1/21/12, ALA Midwinter. The session I attended was a panel of professionals discussing the replication of orphan works. An orphan work is one with no identifiable owner, and therefore, there should be no copyright issues. Orphan works are most likely out of print, however, not all out of print works are orphans. The ideas surrounding the duplication of orphan works are centered on fair use clauses, which allows for more flexibility in making something available by making an exception to the rules of exclusive copyrights. (As a side note, orphan works can also be photographs or other media, not just books. They can also be published or unpublished materials.)
If there is no identifiable copyright owner, how are libraries to deal with these materials? They can either wait until they are sure enough time has passed so that the works are definitely in public domain, or, they can put forth a good faith effort to find the true copyright holder. This means that the library (or publisher) must try really really hard to identify and contact the copyright holder, and if they are unable to, they can duplicate the work. So far, no lawsuits have been brought to court by copyright holders who believes their rights were violated (besides the the Hathi Trust issue.)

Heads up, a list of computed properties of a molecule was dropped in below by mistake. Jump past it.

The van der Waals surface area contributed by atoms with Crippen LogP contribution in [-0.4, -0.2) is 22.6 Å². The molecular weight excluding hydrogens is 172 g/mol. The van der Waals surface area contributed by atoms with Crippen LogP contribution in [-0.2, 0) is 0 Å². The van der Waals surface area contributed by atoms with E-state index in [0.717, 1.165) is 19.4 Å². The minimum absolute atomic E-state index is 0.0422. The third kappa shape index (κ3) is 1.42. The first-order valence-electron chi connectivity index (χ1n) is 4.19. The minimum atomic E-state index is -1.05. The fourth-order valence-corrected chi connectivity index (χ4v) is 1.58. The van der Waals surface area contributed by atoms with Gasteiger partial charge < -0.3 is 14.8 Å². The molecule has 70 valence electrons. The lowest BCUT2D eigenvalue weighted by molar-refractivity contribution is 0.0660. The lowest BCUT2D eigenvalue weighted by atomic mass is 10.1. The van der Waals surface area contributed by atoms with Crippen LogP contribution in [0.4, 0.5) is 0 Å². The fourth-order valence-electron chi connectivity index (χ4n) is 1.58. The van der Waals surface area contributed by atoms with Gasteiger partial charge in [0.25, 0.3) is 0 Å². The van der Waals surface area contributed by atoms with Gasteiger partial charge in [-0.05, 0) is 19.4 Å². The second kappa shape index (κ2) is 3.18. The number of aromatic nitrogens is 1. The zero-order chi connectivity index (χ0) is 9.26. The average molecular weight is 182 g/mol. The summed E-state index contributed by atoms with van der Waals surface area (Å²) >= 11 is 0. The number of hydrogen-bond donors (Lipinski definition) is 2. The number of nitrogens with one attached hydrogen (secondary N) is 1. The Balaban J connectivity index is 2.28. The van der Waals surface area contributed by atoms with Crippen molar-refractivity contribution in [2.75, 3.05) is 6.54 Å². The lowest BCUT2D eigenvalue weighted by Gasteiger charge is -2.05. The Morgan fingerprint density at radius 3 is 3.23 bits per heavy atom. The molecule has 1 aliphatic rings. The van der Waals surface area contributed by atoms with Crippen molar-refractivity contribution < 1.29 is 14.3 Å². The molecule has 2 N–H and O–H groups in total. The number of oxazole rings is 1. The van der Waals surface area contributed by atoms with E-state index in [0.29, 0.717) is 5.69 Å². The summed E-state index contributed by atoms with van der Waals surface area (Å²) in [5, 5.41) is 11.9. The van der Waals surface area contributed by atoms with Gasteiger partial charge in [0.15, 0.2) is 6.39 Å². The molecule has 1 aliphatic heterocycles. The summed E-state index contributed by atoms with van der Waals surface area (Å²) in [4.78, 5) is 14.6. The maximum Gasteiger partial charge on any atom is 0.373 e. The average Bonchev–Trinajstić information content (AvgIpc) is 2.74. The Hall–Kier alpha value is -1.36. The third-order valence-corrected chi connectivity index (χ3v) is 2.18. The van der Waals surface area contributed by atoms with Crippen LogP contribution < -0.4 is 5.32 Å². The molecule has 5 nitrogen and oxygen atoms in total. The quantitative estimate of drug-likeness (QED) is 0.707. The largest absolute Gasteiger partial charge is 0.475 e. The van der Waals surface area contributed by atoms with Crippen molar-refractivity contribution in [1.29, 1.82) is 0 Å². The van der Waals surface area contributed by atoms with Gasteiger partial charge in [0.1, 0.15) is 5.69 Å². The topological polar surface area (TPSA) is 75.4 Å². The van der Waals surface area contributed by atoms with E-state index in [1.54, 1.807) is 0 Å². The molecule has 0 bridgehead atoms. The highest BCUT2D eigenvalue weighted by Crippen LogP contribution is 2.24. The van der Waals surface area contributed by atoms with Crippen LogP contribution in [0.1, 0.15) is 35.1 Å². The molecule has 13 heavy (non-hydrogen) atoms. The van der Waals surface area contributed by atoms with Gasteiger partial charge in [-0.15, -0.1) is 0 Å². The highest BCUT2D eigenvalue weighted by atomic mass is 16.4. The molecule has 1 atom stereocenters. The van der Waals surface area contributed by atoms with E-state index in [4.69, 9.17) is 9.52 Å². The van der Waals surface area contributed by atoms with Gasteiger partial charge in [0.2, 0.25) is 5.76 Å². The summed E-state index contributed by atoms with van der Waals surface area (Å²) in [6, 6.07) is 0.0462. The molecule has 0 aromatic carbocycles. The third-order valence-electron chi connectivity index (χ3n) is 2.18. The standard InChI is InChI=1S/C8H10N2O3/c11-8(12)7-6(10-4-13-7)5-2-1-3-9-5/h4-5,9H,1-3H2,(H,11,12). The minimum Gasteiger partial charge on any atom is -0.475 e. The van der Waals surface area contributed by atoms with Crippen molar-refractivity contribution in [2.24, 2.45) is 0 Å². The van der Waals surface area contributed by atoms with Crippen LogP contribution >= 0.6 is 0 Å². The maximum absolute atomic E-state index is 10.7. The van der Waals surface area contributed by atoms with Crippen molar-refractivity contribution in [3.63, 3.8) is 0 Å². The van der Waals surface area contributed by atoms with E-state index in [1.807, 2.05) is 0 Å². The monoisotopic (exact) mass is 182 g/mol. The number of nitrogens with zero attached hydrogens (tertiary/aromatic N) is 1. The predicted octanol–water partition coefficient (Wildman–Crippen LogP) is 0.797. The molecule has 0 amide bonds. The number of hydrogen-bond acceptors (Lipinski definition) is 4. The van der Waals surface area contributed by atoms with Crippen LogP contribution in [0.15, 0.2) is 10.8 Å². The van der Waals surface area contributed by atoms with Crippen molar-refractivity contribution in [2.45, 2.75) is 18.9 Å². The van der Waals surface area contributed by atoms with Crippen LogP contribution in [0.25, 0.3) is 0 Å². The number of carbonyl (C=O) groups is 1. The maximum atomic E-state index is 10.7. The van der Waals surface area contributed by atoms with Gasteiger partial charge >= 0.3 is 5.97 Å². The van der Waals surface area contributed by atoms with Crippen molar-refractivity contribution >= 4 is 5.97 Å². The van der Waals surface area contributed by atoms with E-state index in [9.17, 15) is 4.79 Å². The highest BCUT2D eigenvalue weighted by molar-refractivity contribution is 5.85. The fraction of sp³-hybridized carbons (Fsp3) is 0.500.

Ideas for helping to protect copyright holders include the creation of a national database that lists the efforts of libraries and publishers in identifying copyright holders of works believed to be orphans. It can be an easy place to check the status of a particular work, and to track efforts made by others in identifying copyright holders.